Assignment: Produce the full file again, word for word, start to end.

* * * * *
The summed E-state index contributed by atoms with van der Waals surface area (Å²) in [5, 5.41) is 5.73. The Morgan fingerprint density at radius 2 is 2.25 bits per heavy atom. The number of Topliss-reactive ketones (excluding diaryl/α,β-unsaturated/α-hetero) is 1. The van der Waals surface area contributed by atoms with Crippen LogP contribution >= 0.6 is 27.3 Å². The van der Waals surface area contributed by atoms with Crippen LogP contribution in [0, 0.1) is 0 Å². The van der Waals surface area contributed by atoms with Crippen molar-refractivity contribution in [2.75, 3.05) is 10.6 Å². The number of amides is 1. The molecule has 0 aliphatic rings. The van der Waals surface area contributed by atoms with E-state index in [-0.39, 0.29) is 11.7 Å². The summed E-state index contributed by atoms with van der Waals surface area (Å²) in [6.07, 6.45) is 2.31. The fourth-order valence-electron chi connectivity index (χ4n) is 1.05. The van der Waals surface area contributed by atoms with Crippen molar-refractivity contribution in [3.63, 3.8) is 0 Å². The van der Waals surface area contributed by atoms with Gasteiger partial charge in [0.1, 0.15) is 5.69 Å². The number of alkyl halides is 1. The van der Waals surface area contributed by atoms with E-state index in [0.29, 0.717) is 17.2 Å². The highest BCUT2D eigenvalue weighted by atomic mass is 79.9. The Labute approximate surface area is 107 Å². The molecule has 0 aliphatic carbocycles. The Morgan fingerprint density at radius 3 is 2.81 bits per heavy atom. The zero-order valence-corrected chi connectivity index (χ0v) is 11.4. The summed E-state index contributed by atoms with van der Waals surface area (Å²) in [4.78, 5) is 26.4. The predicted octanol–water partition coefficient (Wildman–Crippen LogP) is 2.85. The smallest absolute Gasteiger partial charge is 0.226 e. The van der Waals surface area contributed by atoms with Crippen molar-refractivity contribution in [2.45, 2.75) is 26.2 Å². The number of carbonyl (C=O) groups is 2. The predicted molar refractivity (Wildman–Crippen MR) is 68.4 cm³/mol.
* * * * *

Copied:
The summed E-state index contributed by atoms with van der Waals surface area (Å²) in [5, 5.41) is 5.73. The Morgan fingerprint density at radius 2 is 2.25 bits per heavy atom. The number of Topliss-reactive ketones (excluding diaryl/α,β-unsaturated/α-hetero) is 1. The van der Waals surface area contributed by atoms with Crippen LogP contribution >= 0.6 is 27.3 Å². The van der Waals surface area contributed by atoms with Crippen LogP contribution in [0, 0.1) is 0 Å². The van der Waals surface area contributed by atoms with Crippen molar-refractivity contribution in [2.75, 3.05) is 10.6 Å². The number of amides is 1. The molecule has 0 aliphatic rings. The van der Waals surface area contributed by atoms with E-state index in [-0.39, 0.29) is 11.7 Å². The summed E-state index contributed by atoms with van der Waals surface area (Å²) in [6.07, 6.45) is 2.31. The fourth-order valence-electron chi connectivity index (χ4n) is 1.05. The van der Waals surface area contributed by atoms with Crippen molar-refractivity contribution in [3.63, 3.8) is 0 Å². The van der Waals surface area contributed by atoms with Gasteiger partial charge in [0.1, 0.15) is 5.69 Å². The number of alkyl halides is 1. The van der Waals surface area contributed by atoms with E-state index in [0.29, 0.717) is 17.2 Å². The highest BCUT2D eigenvalue weighted by atomic mass is 79.9. The Labute approximate surface area is 107 Å². The molecule has 0 aliphatic carbocycles. The Morgan fingerprint density at radius 3 is 2.81 bits per heavy atom. The zero-order valence-corrected chi connectivity index (χ0v) is 11.4. The summed E-state index contributed by atoms with van der Waals surface area (Å²) in [4.78, 5) is 26.4. The predicted octanol–water partition coefficient (Wildman–Crippen LogP) is 2.85. The smallest absolute Gasteiger partial charge is 0.226 e. The van der Waals surface area contributed by atoms with Crippen molar-refractivity contribution in [2.45, 2.75) is 26.2 Å². The number of carbonyl (C=O) groups is 2. The predicted molar refractivity (Wildman–Crippen MR) is 68.4 cm³/mol.